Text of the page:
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We recently adopted a new dog and she is being quite destructive. We tried crating her and she ripped the crate to shreds. The next day we left her in our bedroom, and she destroyed the entire room. I really don’t know what to do if we can’t crate her and we can’t leave her loose. Do you think she might have separation anxiety? Please help!
At my wits end
This is defiantly a tough problem that seems a lot more commonplace than most people think it would be. I see it a lot in dogs that are very high energy, intelligent, and/or anxious dogs. Dogs certainly can have separation anxiety or isolation anxiety and become very destructive because of it. It would be difficult for me to determine if that is the cause, based on the information you have given me. The most likely cause is that she was not properly introduced to the crate and is a high energy dog that is not getting enough exercise.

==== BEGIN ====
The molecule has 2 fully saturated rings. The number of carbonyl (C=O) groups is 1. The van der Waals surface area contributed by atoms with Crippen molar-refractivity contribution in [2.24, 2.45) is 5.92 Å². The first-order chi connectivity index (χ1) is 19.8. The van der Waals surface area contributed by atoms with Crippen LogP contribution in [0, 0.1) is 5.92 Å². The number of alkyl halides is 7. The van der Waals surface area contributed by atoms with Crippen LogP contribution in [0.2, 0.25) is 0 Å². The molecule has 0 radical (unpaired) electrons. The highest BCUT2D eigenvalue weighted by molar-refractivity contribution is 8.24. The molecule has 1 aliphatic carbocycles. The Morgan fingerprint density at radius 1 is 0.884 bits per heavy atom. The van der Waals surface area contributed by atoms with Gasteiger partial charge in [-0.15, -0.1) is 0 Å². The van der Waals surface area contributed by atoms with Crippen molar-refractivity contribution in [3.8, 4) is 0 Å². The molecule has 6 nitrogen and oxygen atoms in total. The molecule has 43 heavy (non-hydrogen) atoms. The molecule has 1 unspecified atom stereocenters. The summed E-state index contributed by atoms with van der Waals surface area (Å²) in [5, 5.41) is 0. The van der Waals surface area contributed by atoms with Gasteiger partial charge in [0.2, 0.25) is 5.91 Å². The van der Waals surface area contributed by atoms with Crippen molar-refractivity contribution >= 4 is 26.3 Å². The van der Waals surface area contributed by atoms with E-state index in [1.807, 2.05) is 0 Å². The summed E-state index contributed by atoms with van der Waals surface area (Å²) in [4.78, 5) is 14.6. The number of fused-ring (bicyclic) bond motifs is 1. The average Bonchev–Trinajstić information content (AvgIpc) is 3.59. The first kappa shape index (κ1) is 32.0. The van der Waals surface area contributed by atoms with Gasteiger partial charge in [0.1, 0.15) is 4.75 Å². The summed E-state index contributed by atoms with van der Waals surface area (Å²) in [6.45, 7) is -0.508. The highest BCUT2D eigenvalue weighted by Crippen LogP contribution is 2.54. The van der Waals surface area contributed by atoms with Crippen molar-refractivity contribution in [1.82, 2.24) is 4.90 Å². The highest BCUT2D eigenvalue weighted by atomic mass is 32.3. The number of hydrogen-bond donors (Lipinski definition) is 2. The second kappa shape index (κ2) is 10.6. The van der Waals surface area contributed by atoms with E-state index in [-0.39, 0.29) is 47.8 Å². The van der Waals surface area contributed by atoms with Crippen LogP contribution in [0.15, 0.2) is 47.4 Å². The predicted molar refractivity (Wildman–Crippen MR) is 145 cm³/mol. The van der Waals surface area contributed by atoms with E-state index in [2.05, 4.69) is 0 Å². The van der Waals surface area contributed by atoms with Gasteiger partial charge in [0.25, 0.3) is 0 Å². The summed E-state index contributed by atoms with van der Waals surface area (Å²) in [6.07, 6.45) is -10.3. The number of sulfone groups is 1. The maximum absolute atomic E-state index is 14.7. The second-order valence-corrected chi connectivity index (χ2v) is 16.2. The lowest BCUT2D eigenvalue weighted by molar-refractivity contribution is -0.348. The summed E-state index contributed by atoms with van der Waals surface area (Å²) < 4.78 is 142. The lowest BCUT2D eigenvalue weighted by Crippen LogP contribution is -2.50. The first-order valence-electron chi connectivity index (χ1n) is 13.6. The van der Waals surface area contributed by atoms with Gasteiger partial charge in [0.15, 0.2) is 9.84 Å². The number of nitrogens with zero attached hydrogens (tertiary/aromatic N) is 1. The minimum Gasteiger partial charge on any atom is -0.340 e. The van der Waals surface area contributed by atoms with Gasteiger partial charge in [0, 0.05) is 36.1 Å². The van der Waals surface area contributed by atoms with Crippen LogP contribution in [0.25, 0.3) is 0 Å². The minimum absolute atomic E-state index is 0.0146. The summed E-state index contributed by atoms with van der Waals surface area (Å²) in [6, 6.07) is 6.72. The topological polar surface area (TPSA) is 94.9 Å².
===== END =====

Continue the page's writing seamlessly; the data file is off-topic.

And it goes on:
I have noticed a lot of people really don’t follow any sort of training procedure to train the dog to actually enjoy being in a crate. Some dogs may seem to easily go into the crate the first couple of days because they are scared of the new surroundings, but they don’t enjoy it in normal circumstances. As they get more comfortable in your home, they start to become very uncomfortable with the confinement. Dogs don’t naturally enjoy being confined in a small crate, so we have to train them to like it. Depending on the dog’s history it may take a week or so to get her there or it could take longer. Once the dog really enjoys the crate, you will often find them sleeping in it when they don’t have to. I remember walking around the house looking for my dog, only to find him snoozing in the crate. In the meantime, you need to make alternative plans for the dog while you are working on training her. Could you possibly afford a couple weeks of dog daycare? Or maybe you have a neighbor that is home during the day that you could pay to have the dog hang out with them during the day. Another option could be one of those outdoor pens set up outside or in the garage if the weather allows. Remember hopefully this part will only be temporary while you work on the crate training and the reasons why the dog is destructive.